Thanks for all your hard work during our battle. And thanks for your continued support.
The Newspaper Guild traces it roots to the groundbreaking American Journalists Association, founded in 1919 in St. Louis as a trade association for journalists. Although not connected to organized labor, the AJA sought to improve working conditions for journalists at the Post-Dispatch, the Globe-Democrat, the Star-Times, the Daily Record and the Republic newspapers. Post-Dispatch music and drama critic R.L. Stokes was president of the fledgling group.
After the AJA lost influence, famed journalist Heywood Broun helped found the American Newspaper Guild in 1933. St. Louis became the 47th local to join, bringing the Post-Dispatch, Globe-Democrat and Star-Times into the new labor union. In time St. Louis became a one-newspaper town with only the Post-Dispatch surviving. But along the way Local 47 expanded by adding additional units – including the Labor Tribune, the St. Louis Review and KSDK-TV – which still exist today.
In 1997 the union, now known as The Newspaper Guild merged with the Communications Workers of America. Our Local 47 became known officially as TNG-CWA Local 36047. The St. Louis Newspaper Guild broadened its horizons in recent years, bringing the Jobs with Justice organization, the national Truthout web site, the Pekin (Ill.) Daily Times, the Workers Interfaith Network of Memphis and the Springfield (Ill.) State Journal-Register into the local.
After agreeing to merge with the Peoria Newspaper Guild in 2011, our local changed its name to the United Media Guild to reflect its broader reach.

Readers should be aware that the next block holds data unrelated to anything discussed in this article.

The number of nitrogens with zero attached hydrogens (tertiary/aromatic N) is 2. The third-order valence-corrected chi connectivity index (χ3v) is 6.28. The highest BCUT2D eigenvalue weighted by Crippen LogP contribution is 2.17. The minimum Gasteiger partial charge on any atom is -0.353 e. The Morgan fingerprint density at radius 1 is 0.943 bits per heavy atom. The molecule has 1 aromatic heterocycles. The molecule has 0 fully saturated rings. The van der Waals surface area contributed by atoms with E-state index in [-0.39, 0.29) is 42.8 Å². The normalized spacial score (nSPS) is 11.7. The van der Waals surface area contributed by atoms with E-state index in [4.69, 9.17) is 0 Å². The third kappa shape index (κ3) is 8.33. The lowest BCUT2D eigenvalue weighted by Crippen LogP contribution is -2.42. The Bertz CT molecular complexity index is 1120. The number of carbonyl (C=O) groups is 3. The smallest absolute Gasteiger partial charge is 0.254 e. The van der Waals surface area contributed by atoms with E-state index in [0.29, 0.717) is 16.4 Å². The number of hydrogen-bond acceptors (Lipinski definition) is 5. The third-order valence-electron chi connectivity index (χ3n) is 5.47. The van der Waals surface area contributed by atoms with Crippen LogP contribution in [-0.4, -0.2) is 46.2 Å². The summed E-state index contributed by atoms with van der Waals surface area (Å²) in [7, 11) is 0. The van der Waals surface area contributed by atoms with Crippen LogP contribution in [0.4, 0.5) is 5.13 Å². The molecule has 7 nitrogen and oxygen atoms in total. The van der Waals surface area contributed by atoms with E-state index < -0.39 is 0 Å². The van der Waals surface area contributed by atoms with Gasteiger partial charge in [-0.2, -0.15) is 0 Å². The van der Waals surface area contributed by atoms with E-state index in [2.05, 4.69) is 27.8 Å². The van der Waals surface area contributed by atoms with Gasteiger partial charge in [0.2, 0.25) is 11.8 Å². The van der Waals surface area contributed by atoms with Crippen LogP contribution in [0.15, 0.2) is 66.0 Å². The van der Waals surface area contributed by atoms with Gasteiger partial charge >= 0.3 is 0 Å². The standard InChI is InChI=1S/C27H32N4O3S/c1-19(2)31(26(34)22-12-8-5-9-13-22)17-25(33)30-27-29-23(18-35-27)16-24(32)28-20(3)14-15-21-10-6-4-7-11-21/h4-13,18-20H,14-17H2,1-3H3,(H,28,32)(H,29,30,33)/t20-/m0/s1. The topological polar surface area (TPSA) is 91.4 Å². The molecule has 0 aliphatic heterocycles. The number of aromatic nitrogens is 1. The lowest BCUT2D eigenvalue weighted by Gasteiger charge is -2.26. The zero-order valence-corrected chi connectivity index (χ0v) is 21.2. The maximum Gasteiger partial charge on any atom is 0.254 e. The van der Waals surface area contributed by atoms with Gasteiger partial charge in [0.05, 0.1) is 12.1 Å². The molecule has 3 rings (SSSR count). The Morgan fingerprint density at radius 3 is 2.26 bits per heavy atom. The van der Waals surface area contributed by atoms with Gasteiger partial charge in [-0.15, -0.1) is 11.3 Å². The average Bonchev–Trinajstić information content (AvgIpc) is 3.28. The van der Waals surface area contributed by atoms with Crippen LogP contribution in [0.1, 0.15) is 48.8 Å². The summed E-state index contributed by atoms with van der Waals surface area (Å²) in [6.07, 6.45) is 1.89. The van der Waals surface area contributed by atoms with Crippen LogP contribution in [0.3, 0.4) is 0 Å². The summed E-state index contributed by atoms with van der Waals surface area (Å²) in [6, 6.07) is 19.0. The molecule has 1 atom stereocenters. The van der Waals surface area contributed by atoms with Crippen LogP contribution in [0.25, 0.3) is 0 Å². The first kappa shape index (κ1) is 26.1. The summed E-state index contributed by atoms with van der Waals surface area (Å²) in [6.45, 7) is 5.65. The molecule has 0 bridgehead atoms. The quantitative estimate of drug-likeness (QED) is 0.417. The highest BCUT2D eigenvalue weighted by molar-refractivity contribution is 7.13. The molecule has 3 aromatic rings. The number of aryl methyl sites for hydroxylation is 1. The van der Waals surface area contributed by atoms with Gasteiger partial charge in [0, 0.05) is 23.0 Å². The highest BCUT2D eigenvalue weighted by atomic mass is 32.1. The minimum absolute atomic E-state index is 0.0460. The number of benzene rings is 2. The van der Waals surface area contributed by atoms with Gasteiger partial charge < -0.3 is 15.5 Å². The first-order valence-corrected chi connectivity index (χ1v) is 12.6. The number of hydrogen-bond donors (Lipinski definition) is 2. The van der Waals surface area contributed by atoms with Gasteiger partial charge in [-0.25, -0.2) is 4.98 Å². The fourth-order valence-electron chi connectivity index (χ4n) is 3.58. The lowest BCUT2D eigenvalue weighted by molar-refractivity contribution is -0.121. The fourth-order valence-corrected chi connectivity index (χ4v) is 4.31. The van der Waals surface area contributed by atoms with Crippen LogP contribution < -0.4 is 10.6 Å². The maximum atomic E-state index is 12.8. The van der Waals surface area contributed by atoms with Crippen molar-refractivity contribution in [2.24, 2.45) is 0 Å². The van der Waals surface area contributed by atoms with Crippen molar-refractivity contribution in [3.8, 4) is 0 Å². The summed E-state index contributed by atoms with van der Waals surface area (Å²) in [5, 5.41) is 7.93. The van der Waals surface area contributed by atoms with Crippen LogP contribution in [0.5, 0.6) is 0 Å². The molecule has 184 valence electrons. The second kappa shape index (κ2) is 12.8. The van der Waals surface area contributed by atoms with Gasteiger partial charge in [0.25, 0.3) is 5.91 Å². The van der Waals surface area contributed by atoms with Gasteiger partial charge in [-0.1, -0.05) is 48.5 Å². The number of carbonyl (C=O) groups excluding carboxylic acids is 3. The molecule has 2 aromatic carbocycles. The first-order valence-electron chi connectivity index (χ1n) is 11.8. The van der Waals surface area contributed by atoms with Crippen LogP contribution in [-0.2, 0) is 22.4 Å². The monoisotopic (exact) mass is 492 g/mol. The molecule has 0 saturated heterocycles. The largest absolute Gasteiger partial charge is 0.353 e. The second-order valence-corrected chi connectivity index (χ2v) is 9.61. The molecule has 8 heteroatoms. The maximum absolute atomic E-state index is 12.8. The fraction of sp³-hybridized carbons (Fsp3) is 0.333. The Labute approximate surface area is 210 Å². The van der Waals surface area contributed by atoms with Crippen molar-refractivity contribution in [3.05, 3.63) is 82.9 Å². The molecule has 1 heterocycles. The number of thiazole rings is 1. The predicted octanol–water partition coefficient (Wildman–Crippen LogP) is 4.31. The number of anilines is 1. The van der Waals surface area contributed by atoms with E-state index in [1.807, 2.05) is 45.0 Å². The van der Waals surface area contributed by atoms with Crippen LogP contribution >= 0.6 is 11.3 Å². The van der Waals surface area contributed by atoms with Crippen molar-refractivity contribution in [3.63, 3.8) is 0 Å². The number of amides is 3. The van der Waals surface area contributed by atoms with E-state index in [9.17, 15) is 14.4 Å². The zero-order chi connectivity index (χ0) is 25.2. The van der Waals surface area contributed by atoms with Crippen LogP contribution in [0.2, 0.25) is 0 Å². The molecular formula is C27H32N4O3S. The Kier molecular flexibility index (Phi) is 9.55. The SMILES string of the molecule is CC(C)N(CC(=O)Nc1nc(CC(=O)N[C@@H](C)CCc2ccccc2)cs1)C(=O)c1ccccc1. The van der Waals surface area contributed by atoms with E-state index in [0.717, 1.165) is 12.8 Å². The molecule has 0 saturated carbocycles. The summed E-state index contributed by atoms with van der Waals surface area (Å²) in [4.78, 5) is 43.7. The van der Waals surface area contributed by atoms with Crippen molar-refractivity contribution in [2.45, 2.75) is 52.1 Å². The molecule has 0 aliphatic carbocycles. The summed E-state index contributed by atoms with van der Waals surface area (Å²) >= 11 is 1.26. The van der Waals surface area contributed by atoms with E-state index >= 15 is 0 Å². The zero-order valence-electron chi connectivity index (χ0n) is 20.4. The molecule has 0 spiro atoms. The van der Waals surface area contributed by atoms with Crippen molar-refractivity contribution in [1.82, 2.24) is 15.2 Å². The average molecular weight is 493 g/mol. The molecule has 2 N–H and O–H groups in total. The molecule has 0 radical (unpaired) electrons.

We welcome the opportunity to help unionize workplaces at media companies and non-profit organizations in the Midwest and Mid-South. We can build strength in numbers by bringing like-minded groups together in a common cause.
OUR COMMITMENT TO JOURNALISM
Organized labor has never been more valuable to its members, especially in the economically distressed media sector. Traditional newspaper, television and radio companies are faltering due to changing technologies, evolving consumer tastes, new media competition, a stagnant economy, tight financial markets and crippling corporate debt.
Corporate cutbacks have gutted many newsrooms and threatened the journalism profession. The United Media Guild is pushing back by fighting for its members and the important work they do for Lee Enterprises, GateHouse, Gannett and other companies.
OUR COMMITMENT TO SOCIAL JUSTICE
Just as journalists play a vital role in a democratic society, so do non-profit organizations and advocacy groups. The UMG and the larger CWA community provide a vehicle for community-minded operations share resources, exchange ideas and work together on important issues.